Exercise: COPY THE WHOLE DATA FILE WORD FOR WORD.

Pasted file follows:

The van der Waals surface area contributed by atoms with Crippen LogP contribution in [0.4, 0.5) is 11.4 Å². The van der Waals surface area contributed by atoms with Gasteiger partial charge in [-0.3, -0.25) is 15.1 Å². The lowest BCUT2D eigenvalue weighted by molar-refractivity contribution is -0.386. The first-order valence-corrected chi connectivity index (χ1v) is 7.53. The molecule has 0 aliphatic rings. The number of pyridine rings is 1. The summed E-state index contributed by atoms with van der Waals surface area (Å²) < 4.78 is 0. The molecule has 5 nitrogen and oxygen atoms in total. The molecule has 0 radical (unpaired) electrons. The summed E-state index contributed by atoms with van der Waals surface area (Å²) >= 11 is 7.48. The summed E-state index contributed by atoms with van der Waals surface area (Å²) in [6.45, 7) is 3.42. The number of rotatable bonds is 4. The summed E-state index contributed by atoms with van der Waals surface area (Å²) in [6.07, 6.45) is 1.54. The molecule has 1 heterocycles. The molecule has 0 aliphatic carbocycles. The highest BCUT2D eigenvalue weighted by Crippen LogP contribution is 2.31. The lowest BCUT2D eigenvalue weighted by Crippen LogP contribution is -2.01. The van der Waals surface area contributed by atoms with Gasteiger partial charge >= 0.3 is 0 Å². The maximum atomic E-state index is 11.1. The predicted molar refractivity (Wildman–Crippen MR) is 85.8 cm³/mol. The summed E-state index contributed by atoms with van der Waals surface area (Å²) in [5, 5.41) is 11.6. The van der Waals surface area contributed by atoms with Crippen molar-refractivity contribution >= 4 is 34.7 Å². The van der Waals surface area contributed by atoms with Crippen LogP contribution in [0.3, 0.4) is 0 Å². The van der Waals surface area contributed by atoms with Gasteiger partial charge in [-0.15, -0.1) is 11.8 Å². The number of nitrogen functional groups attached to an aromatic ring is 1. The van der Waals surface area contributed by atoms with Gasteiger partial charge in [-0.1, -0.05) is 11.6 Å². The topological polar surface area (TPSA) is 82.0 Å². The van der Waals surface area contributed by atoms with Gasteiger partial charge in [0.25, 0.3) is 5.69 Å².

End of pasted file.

The van der Waals surface area contributed by atoms with Crippen LogP contribution in [0.4, 0.5) is 11.4 Å². The van der Waals surface area contributed by atoms with Gasteiger partial charge in [-0.3, -0.25) is 15.1 Å². The lowest BCUT2D eigenvalue weighted by molar-refractivity contribution is -0.386. The first-order valence-corrected chi connectivity index (χ1v) is 7.53. The molecule has 0 aliphatic rings. The number of pyridine rings is 1. The summed E-state index contributed by atoms with van der Waals surface area (Å²) < 4.78 is 0. The molecule has 5 nitrogen and oxygen atoms in total. The molecule has 0 radical (unpaired) electrons. The summed E-state index contributed by atoms with van der Waals surface area (Å²) >= 11 is 7.48. The summed E-state index contributed by atoms with van der Waals surface area (Å²) in [6.45, 7) is 3.42. The number of rotatable bonds is 4. The summed E-state index contributed by atoms with van der Waals surface area (Å²) in [6.07, 6.45) is 1.54. The molecule has 1 heterocycles. The molecule has 0 aliphatic carbocycles. The highest BCUT2D eigenvalue weighted by Crippen LogP contribution is 2.31. The lowest BCUT2D eigenvalue weighted by Crippen LogP contribution is -2.01. The van der Waals surface area contributed by atoms with Gasteiger partial charge >= 0.3 is 0 Å². The maximum atomic E-state index is 11.1. The predicted molar refractivity (Wildman–Crippen MR) is 85.8 cm³/mol. The summed E-state index contributed by atoms with van der Waals surface area (Å²) in [5, 5.41) is 11.6. The van der Waals surface area contributed by atoms with Crippen molar-refractivity contribution >= 4 is 34.7 Å². The van der Waals surface area contributed by atoms with Crippen LogP contribution in [0.3, 0.4) is 0 Å². The van der Waals surface area contributed by atoms with Gasteiger partial charge in [-0.15, -0.1) is 11.8 Å². The number of nitrogen functional groups attached to an aromatic ring is 1. The van der Waals surface area contributed by atoms with Gasteiger partial charge in [-0.1, -0.05) is 11.6 Å². The topological polar surface area (TPSA) is 82.0 Å². The van der Waals surface area contributed by atoms with Gasteiger partial charge in [0.25, 0.3) is 5.69 Å².